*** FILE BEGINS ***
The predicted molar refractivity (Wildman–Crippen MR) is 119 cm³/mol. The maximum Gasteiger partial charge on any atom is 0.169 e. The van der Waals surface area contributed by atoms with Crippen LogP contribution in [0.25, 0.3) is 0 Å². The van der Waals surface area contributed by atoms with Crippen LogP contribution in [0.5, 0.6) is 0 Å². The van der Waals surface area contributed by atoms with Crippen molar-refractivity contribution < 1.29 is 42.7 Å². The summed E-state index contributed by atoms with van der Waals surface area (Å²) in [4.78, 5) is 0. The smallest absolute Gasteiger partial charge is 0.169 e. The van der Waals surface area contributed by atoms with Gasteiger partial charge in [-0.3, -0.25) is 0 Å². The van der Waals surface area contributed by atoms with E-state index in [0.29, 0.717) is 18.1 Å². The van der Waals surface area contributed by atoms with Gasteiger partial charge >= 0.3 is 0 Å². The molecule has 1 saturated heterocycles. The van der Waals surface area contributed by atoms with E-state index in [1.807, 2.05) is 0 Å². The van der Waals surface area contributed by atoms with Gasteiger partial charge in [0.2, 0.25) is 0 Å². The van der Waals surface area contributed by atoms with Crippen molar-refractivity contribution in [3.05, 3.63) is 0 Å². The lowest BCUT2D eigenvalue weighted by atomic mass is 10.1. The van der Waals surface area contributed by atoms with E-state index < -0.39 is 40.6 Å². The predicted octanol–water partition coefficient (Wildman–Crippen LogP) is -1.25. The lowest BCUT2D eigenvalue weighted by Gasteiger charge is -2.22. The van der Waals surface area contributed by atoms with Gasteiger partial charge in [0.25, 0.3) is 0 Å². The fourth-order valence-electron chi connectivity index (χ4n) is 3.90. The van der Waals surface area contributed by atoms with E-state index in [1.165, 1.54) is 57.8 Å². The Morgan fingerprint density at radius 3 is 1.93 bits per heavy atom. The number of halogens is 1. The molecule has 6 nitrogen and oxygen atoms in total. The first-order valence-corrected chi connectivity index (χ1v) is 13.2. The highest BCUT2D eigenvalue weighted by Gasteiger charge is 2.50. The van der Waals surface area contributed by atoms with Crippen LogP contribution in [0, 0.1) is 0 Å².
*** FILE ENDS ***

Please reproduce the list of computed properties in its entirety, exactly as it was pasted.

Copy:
The predicted molar refractivity (Wildman–Crippen MR) is 119 cm³/mol. The maximum Gasteiger partial charge on any atom is 0.169 e. The van der Waals surface area contributed by atoms with Crippen LogP contribution in [0.25, 0.3) is 0 Å². The van der Waals surface area contributed by atoms with Crippen LogP contribution in [0.5, 0.6) is 0 Å². The van der Waals surface area contributed by atoms with Crippen molar-refractivity contribution < 1.29 is 42.7 Å². The summed E-state index contributed by atoms with van der Waals surface area (Å²) in [4.78, 5) is 0. The smallest absolute Gasteiger partial charge is 0.169 e. The van der Waals surface area contributed by atoms with Gasteiger partial charge in [-0.3, -0.25) is 0 Å². The van der Waals surface area contributed by atoms with E-state index in [0.29, 0.717) is 18.1 Å². The van der Waals surface area contributed by atoms with Gasteiger partial charge >= 0.3 is 0 Å². The molecule has 1 saturated heterocycles. The van der Waals surface area contributed by atoms with E-state index in [1.807, 2.05) is 0 Å². The van der Waals surface area contributed by atoms with Gasteiger partial charge in [0.2, 0.25) is 0 Å². The van der Waals surface area contributed by atoms with Crippen molar-refractivity contribution in [3.05, 3.63) is 0 Å². The lowest BCUT2D eigenvalue weighted by atomic mass is 10.1. The van der Waals surface area contributed by atoms with E-state index < -0.39 is 40.6 Å². The predicted octanol–water partition coefficient (Wildman–Crippen LogP) is -1.25. The lowest BCUT2D eigenvalue weighted by Gasteiger charge is -2.22. The van der Waals surface area contributed by atoms with Gasteiger partial charge in [0.25, 0.3) is 0 Å². The fourth-order valence-electron chi connectivity index (χ4n) is 3.90. The van der Waals surface area contributed by atoms with E-state index in [1.165, 1.54) is 57.8 Å². The Morgan fingerprint density at radius 3 is 1.93 bits per heavy atom. The number of halogens is 1. The molecule has 6 nitrogen and oxygen atoms in total. The first-order valence-corrected chi connectivity index (χ1v) is 13.2. The highest BCUT2D eigenvalue weighted by Gasteiger charge is 2.50. The van der Waals surface area contributed by atoms with Crippen LogP contribution in [0, 0.1) is 0 Å².